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Obama’s Iraq Folly

The U.S. needs diplomacy, not air strikes.

G. Pascal Zachary

President Obama announced Saturday that an air war against ISIS in Iraq could last weeks or even months. (Chip Somodevilla / Getty)

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In ordering air strikes against enemies of the U.S.-supported government in Iraq, President Barack Obama has created a new opportunity for Americans to ask: Is war the best we can do in the domain of world affairs?

Under Obama, the militarization of American foreign policy is so complete that serious, smart people no longer imagine alternatives to war.

Promising an air war lasting weeks and possibly months, President Obama reversed course on the failed U.S. military episode that he proudly claimed to have ended in 2011. Opposition to the Iraq War defined Obama’s original presidential campaign and his first term in office. In ordering air strikes against forces of the Islamic State of Iraq and Syria (ISIS), Obama created fresh reasons to object to the militarization of American foreign policy and our country’s entrenched preference, in a crisis, of shooting first and asking questions later. 

Obama’s decision process may appear straightforward: By choosing to attack by air, he avoids putting U.S. troops on the ground in Iraq and the public scrutiny that would accompany such an incursion. But with his inability to see beyond these two options, Obama has sustained the failure of the moral imagination that afflicted his predecessor and threatens to become his own defining legacy in the Oval Office. Obama’s presidency has not seen a single day of peace. Under Obama, the militarization of American foreign policy is so complete that serious, smart people no longer imagine alternatives to war. 

Future generations may look back on Obama’s decision to resume America’s combat role in Iraq as a source of shame and mystification. At present, his defenders ask: What else could the President do?

The question is a spurious one. Objecting to Obama’s launch of an air war in Iraq does not require his critics to provide an alternative path in Iraq and the region. This is not a debate about tactics (though, if Obama’s critics had all the information he possesses, it’s possible they might easily construct peaceful alternatives to air war); it is about tunnel vision. We’ve seen no indication that the Obama administration even considered attempting to engage with ISIS diplomatically before declaring the necessity of air strikes. In today’s political culture, the notion of speaking to one’s enemies — once the standard operating principle of diplomacy — is inconveivable, and military action is seen as the only recourse.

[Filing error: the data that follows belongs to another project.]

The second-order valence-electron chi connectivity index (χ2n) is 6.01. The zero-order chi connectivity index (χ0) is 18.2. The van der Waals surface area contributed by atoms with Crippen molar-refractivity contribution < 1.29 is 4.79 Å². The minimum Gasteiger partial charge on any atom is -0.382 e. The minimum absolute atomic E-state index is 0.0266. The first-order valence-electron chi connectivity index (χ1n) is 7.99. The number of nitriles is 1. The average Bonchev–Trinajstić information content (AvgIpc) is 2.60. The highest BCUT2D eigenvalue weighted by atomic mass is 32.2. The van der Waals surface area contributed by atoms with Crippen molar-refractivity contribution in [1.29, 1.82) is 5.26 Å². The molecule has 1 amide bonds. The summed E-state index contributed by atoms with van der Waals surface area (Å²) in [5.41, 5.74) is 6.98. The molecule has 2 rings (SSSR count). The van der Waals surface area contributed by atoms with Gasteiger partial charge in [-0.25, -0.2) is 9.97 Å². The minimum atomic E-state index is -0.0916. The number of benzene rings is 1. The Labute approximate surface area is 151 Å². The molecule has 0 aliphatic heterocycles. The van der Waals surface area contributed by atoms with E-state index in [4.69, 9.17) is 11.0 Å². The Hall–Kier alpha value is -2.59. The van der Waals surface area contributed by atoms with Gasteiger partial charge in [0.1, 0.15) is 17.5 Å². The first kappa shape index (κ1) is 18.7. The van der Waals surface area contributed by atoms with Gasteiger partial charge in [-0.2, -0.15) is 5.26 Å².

In the case of Iraq, that recourse may well be futile. Keeping the current Iraqi government in power will not be easy, even with air power. What was once Iraq has already fractured into pieces, and putting them back together again, especially now that ISIS has seized vast amounts of territory, may be impossible. Obama, of course, does not wish to be held responsible for losing” Iraq, yet his air attacks would seem only likely to delay the inevitable.

How much better for the president — this president or any president — to use the Iraq crisis to begin the long, hard process of putting America’s relations with the world on some kind of sane, ethical, sustainable keel. To reintroduce diplomacy into America’s interactions with the world. To use force truly only as a last resort. To end the country’s monomaniacal focus on shooting first and asking questions later. To talk instead of kill. Even if such an exercise would be fraught, it would also be more fruitful than re-entering a military battle that was lost long ago.

Update: On Wednesday, President Obama’s deputy national security advisor told reporters that the president would consider sending in group troops to help rescue thousands of Yazidi refugees who have been trapped by ISIS on a mountaintop in northern Iraq.

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G. Pascal Zachary is the author of the memoir Married to Africa: A Love Story and The Diversity Advantage: Multicultural Identity in the New World Economy. From 1989 to 2001, he was a senior writer for the Wall Street Journal. Zachary has contributed articles to In These Times for more than 20 years and edits the blog Africa Works, about the political economy of sub-Saharan Africa.
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